The langsuyar of Malaysia was also a sexual being. A female vampyre, she was often pictured as a desirable young woman who could marry and bear children. Langsuyars were believed to be able to live somewhat normally in a village for many years, revealed only by their inadvertent involvement in an activity that disclosed their identity.





The Sensuous Vampyre On Stage And Screen


Carol Fry, author of the article, "Fictional conventions and sexuality in Dracula," has properly pointed out that Dracula was in part a stereotypical character of popular 19th century literature, the rake. The rake appeared in stories to torment and distress the pure women of proper society. The rake was to some extent the male counterpart of the vamp; however, the consequences of falling victim to a seductive male were far more serious for a woman than they were for a man victimized by a seductive woman. The man who loved and left was thought to have left behind a tainted woman. Just as a state of "Moral depravity" contaminated the fallen woman, so vampyrism infected the one bitten. The vampyre's victim became like him and preyed on others. The fallen woman might become a vamp, professional or not, who in turn led men to engage in her immoral ways.


Once brought to the stage, Dracula's rakish nature nature was heightened. No longer hovering in the background as in the novel, he was invited into the living rooms of his intended victims. In this seemingly safe setting, he went about his nefarious business, though what he actually did had to be construed from the dialogue of those who would kill him. Only after the play was brought to the screen, and the public reacted to Bela Lugosi, did some understanding of the romantic appeal of this supposed monster become evident to a widespread audience. However, not until the 1950s would the vampyre, in the person of Christopher Lee's Dracula, be given a set of fangs and allowed to bite his victims on screen.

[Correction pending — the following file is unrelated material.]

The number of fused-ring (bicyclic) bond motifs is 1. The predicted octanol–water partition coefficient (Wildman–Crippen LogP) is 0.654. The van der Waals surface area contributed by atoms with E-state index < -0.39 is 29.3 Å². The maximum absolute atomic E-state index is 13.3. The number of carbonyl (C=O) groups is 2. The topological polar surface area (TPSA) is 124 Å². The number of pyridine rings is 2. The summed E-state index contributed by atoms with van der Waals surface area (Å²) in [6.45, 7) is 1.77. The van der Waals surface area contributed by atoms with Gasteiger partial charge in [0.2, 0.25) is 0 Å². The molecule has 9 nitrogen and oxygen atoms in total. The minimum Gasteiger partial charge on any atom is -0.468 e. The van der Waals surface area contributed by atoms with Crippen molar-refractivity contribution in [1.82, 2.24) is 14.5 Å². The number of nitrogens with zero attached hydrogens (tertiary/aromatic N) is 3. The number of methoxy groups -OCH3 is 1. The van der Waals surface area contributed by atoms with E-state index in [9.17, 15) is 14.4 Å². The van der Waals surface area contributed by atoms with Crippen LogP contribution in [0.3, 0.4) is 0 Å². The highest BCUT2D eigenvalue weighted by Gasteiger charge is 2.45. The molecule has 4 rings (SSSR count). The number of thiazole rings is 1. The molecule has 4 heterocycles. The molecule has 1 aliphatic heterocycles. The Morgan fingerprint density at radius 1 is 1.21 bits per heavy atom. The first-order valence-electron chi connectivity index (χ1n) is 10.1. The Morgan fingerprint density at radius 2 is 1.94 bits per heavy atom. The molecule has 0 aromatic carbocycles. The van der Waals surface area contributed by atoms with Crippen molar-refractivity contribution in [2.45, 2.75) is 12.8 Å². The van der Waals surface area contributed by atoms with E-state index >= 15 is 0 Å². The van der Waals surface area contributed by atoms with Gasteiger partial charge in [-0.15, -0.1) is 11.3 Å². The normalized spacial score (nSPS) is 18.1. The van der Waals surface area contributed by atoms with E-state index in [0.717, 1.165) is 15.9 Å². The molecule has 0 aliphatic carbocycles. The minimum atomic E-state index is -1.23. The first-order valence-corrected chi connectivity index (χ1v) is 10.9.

Interestingly, the obvious sexuality of the vampyre was first portrayed on screen by a female vampyre. In retrospect, the scene in Dracula's Daughter (1936) in which the female vampyre seduced the young model was far more charged with sexuality than any played by Lugosi. A quarter of a century later, Roger Vadim brought an overtly sensual vampyre to the screen in his version of "Carmilla <carmilla.html>," Blood and Roses (1960). In 1967 French director Jean Rollin produced the first of a series of semi pornographic features, Le Viol du Vampire (released in English as The Vampire's Rape). The story centered around two women who believed that they were cursed by a vampyre to follow his bloodsucking life. The sexuality of "Carmilla <carmilla.html>" was even more graphically pictured in The Vampire Lovers, Hammer Films' 1970 production, in which the unclad Carmilla and Laura romped freely around their bedroom.


From these and similar early soft-core productions, two quite different sets of vampyre films developed. On the one hand were pornographic vampyre films that featured nudity and sex. Amongst the earliest was Dracula (The Dirty Old Man) (1969), in which Count Alucard kidnapped naked virgins to fulfill his sexual and vampyric needs. Spanish director Jesus Franco produced La Countess aux Seins Nus (1973) (released in video in the United States as Erotikill), in which Countess Irena Karnstein (a character derived from Carmilla) killed her victims in an act of fellation. (These scenes were cut from the American version.) The trend toward pornographic vampyre movies culminated in 1979 with Dracula Sucks (also released as Lust at First Bite), a remake of Dracula, that closely followed the 1931 movies. It starred Jamie Gillis as Dracula. More recent sexually explicit vampyre movies include Dracula Exotica (1981), also starring Gillis; Gayracula (1983), a homosexual film; Sexandroide 1987; Out for Blood (1990); Princess of the Night (1990); and Wanda Does Transylvania (1990). Most of these were shot in both hard-core and soft-core.